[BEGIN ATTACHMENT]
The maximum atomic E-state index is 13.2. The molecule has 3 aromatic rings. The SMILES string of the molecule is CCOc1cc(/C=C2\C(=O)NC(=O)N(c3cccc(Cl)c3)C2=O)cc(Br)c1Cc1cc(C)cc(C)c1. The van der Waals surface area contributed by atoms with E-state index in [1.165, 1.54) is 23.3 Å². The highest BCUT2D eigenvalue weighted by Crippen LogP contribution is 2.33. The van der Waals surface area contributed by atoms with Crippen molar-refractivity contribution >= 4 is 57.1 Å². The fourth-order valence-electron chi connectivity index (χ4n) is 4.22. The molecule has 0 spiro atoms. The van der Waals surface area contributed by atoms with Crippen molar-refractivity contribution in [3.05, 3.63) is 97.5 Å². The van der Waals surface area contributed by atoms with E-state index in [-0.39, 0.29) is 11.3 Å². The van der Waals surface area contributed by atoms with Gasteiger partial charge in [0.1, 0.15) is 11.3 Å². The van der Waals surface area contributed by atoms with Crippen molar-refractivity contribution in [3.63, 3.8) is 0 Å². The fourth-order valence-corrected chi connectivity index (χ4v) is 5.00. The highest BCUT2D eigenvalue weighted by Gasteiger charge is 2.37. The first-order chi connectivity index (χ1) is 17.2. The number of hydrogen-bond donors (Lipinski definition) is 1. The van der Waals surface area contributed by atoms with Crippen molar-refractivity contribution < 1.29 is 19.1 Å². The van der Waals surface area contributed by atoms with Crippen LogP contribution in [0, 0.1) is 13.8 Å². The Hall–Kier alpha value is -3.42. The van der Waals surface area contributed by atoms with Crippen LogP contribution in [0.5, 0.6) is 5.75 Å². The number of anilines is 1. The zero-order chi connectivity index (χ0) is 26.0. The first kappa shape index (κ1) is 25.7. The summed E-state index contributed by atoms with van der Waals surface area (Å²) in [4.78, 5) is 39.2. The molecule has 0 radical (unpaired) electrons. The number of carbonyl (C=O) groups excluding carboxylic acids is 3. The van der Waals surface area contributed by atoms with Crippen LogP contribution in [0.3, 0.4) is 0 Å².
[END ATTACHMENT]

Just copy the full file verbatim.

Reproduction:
The maximum atomic E-state index is 13.2. The molecule has 3 aromatic rings. The SMILES string of the molecule is CCOc1cc(/C=C2\C(=O)NC(=O)N(c3cccc(Cl)c3)C2=O)cc(Br)c1Cc1cc(C)cc(C)c1. The van der Waals surface area contributed by atoms with E-state index in [1.165, 1.54) is 23.3 Å². The highest BCUT2D eigenvalue weighted by Crippen LogP contribution is 2.33. The van der Waals surface area contributed by atoms with Crippen molar-refractivity contribution >= 4 is 57.1 Å². The fourth-order valence-electron chi connectivity index (χ4n) is 4.22. The molecule has 0 spiro atoms. The van der Waals surface area contributed by atoms with Crippen molar-refractivity contribution in [3.05, 3.63) is 97.5 Å². The van der Waals surface area contributed by atoms with E-state index in [-0.39, 0.29) is 11.3 Å². The van der Waals surface area contributed by atoms with Gasteiger partial charge in [0.1, 0.15) is 11.3 Å². The van der Waals surface area contributed by atoms with Crippen molar-refractivity contribution in [3.63, 3.8) is 0 Å². The fourth-order valence-corrected chi connectivity index (χ4v) is 5.00. The highest BCUT2D eigenvalue weighted by Gasteiger charge is 2.37. The first-order chi connectivity index (χ1) is 17.2. The number of hydrogen-bond donors (Lipinski definition) is 1. The van der Waals surface area contributed by atoms with Crippen molar-refractivity contribution < 1.29 is 19.1 Å². The van der Waals surface area contributed by atoms with Crippen LogP contribution in [0, 0.1) is 13.8 Å². The Hall–Kier alpha value is -3.42. The van der Waals surface area contributed by atoms with Crippen LogP contribution in [0.5, 0.6) is 5.75 Å². The number of anilines is 1. The zero-order chi connectivity index (χ0) is 26.0. The first kappa shape index (κ1) is 25.7. The summed E-state index contributed by atoms with van der Waals surface area (Å²) in [4.78, 5) is 39.2. The molecule has 0 radical (unpaired) electrons. The number of carbonyl (C=O) groups excluding carboxylic acids is 3. The van der Waals surface area contributed by atoms with Crippen LogP contribution in [0.3, 0.4) is 0 Å².